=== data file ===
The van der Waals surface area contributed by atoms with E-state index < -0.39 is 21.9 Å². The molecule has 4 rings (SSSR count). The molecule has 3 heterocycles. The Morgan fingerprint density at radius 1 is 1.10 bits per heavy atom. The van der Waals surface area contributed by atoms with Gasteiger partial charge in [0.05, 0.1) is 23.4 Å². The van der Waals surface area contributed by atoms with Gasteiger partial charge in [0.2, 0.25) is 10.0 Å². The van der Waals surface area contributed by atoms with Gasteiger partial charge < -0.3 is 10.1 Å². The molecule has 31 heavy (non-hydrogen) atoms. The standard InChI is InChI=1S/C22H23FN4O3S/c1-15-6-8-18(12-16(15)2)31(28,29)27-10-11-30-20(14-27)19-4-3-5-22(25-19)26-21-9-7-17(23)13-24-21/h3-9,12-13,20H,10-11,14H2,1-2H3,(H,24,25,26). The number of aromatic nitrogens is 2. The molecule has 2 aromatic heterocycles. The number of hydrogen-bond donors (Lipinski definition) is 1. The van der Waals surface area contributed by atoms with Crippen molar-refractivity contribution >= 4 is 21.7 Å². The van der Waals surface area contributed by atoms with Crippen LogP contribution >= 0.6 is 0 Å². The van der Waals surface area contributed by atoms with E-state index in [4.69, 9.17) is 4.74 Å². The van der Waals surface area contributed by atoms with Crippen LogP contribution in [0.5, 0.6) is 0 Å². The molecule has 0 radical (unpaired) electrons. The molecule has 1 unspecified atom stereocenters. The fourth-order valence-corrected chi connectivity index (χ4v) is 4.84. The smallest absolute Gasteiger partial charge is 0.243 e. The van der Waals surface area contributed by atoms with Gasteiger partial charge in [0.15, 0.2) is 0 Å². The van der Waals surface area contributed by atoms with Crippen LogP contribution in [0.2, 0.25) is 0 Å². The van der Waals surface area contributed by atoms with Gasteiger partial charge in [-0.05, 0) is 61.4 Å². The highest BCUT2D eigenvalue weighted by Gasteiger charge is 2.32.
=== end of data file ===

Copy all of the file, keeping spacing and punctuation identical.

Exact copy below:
The van der Waals surface area contributed by atoms with E-state index < -0.39 is 21.9 Å². The molecule has 4 rings (SSSR count). The molecule has 3 heterocycles. The Morgan fingerprint density at radius 1 is 1.10 bits per heavy atom. The van der Waals surface area contributed by atoms with Gasteiger partial charge in [0.05, 0.1) is 23.4 Å². The van der Waals surface area contributed by atoms with Gasteiger partial charge in [0.2, 0.25) is 10.0 Å². The van der Waals surface area contributed by atoms with Gasteiger partial charge < -0.3 is 10.1 Å². The molecule has 31 heavy (non-hydrogen) atoms. The standard InChI is InChI=1S/C22H23FN4O3S/c1-15-6-8-18(12-16(15)2)31(28,29)27-10-11-30-20(14-27)19-4-3-5-22(25-19)26-21-9-7-17(23)13-24-21/h3-9,12-13,20H,10-11,14H2,1-2H3,(H,24,25,26). The number of aromatic nitrogens is 2. The molecule has 2 aromatic heterocycles. The number of hydrogen-bond donors (Lipinski definition) is 1. The van der Waals surface area contributed by atoms with Crippen molar-refractivity contribution >= 4 is 21.7 Å². The van der Waals surface area contributed by atoms with Crippen LogP contribution >= 0.6 is 0 Å². The van der Waals surface area contributed by atoms with E-state index in [4.69, 9.17) is 4.74 Å². The van der Waals surface area contributed by atoms with Crippen LogP contribution in [0.5, 0.6) is 0 Å². The molecule has 0 radical (unpaired) electrons. The molecule has 1 unspecified atom stereocenters. The fourth-order valence-corrected chi connectivity index (χ4v) is 4.84. The smallest absolute Gasteiger partial charge is 0.243 e. The van der Waals surface area contributed by atoms with Gasteiger partial charge in [0.15, 0.2) is 0 Å². The van der Waals surface area contributed by atoms with Crippen LogP contribution in [0.2, 0.25) is 0 Å². The van der Waals surface area contributed by atoms with Gasteiger partial charge in [-0.05, 0) is 61.4 Å². The highest BCUT2D eigenvalue weighted by Gasteiger charge is 2.32.